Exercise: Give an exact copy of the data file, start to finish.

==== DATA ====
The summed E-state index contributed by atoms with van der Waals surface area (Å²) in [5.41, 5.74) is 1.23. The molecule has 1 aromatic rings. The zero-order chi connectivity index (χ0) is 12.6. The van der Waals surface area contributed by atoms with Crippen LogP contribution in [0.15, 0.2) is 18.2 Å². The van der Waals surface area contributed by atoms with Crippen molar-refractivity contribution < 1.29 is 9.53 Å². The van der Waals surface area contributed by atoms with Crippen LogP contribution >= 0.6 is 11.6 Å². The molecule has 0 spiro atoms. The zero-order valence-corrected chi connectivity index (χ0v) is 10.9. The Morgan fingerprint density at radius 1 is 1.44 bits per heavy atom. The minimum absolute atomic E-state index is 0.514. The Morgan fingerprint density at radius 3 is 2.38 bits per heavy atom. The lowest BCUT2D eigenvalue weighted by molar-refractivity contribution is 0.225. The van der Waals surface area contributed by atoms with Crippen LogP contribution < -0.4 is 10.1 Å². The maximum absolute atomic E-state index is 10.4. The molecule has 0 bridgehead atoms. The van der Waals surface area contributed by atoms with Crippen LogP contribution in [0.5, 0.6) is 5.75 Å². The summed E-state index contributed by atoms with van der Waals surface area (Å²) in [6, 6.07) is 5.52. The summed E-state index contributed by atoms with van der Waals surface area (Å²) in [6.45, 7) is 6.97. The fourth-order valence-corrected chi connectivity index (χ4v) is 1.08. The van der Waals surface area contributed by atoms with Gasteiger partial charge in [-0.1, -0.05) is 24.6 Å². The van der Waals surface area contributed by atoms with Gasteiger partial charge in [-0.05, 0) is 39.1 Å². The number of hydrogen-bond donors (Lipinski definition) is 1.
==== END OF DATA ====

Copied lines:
The summed E-state index contributed by atoms with van der Waals surface area (Å²) in [5.41, 5.74) is 1.23. The molecule has 1 aromatic rings. The zero-order chi connectivity index (χ0) is 12.6. The van der Waals surface area contributed by atoms with Crippen LogP contribution in [0.15, 0.2) is 18.2 Å². The van der Waals surface area contributed by atoms with Crippen molar-refractivity contribution < 1.29 is 9.53 Å². The van der Waals surface area contributed by atoms with Crippen LogP contribution >= 0.6 is 11.6 Å². The molecule has 0 spiro atoms. The zero-order valence-corrected chi connectivity index (χ0v) is 10.9. The Morgan fingerprint density at radius 1 is 1.44 bits per heavy atom. The minimum absolute atomic E-state index is 0.514. The Morgan fingerprint density at radius 3 is 2.38 bits per heavy atom. The lowest BCUT2D eigenvalue weighted by molar-refractivity contribution is 0.225. The van der Waals surface area contributed by atoms with Crippen LogP contribution < -0.4 is 10.1 Å². The maximum absolute atomic E-state index is 10.4. The molecule has 0 bridgehead atoms. The van der Waals surface area contributed by atoms with Crippen LogP contribution in [0.5, 0.6) is 5.75 Å². The summed E-state index contributed by atoms with van der Waals surface area (Å²) in [6, 6.07) is 5.52. The summed E-state index contributed by atoms with van der Waals surface area (Å²) in [6.45, 7) is 6.97. The fourth-order valence-corrected chi connectivity index (χ4v) is 1.08. The van der Waals surface area contributed by atoms with Gasteiger partial charge in [-0.1, -0.05) is 24.6 Å². The van der Waals surface area contributed by atoms with Gasteiger partial charge in [-0.05, 0) is 39.1 Å². The number of hydrogen-bond donors (Lipinski definition) is 1.